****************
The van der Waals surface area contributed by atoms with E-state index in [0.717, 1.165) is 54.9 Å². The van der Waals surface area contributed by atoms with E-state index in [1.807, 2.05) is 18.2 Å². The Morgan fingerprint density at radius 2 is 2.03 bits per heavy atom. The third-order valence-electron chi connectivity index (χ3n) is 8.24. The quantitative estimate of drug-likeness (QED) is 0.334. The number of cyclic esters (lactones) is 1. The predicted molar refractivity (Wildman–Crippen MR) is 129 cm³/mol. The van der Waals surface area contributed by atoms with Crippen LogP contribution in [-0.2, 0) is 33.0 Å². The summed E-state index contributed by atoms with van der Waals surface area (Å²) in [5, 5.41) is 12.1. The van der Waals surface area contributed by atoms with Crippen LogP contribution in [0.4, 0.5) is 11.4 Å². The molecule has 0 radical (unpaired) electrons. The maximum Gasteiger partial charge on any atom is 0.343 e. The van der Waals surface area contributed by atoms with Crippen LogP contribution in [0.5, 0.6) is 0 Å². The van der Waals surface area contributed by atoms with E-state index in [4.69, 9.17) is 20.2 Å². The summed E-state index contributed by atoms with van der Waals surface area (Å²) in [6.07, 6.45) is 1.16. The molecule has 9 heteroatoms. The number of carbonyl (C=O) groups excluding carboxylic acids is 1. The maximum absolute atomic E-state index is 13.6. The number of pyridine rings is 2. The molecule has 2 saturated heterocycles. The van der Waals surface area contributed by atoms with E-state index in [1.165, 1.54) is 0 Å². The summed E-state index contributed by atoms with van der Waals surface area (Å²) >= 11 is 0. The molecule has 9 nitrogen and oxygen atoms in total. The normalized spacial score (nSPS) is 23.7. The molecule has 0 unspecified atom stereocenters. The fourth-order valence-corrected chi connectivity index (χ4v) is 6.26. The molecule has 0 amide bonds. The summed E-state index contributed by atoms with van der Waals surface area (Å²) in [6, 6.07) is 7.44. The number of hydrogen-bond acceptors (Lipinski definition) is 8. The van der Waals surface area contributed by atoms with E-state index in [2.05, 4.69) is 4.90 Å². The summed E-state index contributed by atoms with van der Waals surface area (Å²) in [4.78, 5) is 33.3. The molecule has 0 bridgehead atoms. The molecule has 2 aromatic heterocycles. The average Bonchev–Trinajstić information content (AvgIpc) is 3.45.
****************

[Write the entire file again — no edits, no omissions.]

The van der Waals surface area contributed by atoms with E-state index in [0.717, 1.165) is 54.9 Å². The van der Waals surface area contributed by atoms with E-state index in [1.807, 2.05) is 18.2 Å². The Morgan fingerprint density at radius 2 is 2.03 bits per heavy atom. The third-order valence-electron chi connectivity index (χ3n) is 8.24. The quantitative estimate of drug-likeness (QED) is 0.334. The number of cyclic esters (lactones) is 1. The predicted molar refractivity (Wildman–Crippen MR) is 129 cm³/mol. The van der Waals surface area contributed by atoms with Crippen LogP contribution in [-0.2, 0) is 33.0 Å². The summed E-state index contributed by atoms with van der Waals surface area (Å²) in [5, 5.41) is 12.1. The van der Waals surface area contributed by atoms with Crippen LogP contribution in [0.4, 0.5) is 11.4 Å². The molecule has 0 radical (unpaired) electrons. The maximum Gasteiger partial charge on any atom is 0.343 e. The van der Waals surface area contributed by atoms with Crippen LogP contribution in [0.5, 0.6) is 0 Å². The van der Waals surface area contributed by atoms with E-state index in [4.69, 9.17) is 20.2 Å². The summed E-state index contributed by atoms with van der Waals surface area (Å²) in [6.07, 6.45) is 1.16. The molecule has 9 heteroatoms. The number of carbonyl (C=O) groups excluding carboxylic acids is 1. The maximum absolute atomic E-state index is 13.6. The number of pyridine rings is 2. The molecule has 2 saturated heterocycles. The van der Waals surface area contributed by atoms with E-state index in [1.165, 1.54) is 0 Å². The summed E-state index contributed by atoms with van der Waals surface area (Å²) >= 11 is 0. The molecule has 9 nitrogen and oxygen atoms in total. The normalized spacial score (nSPS) is 23.7. The molecule has 0 unspecified atom stereocenters. The fourth-order valence-corrected chi connectivity index (χ4v) is 6.26. The molecule has 0 amide bonds. The summed E-state index contributed by atoms with van der Waals surface area (Å²) in [6, 6.07) is 7.44. The number of hydrogen-bond acceptors (Lipinski definition) is 8. The van der Waals surface area contributed by atoms with E-state index in [2.05, 4.69) is 4.90 Å². The summed E-state index contributed by atoms with van der Waals surface area (Å²) in [4.78, 5) is 33.3. The molecule has 0 bridgehead atoms. The molecule has 2 aromatic heterocycles. The average Bonchev–Trinajstić information content (AvgIpc) is 3.45.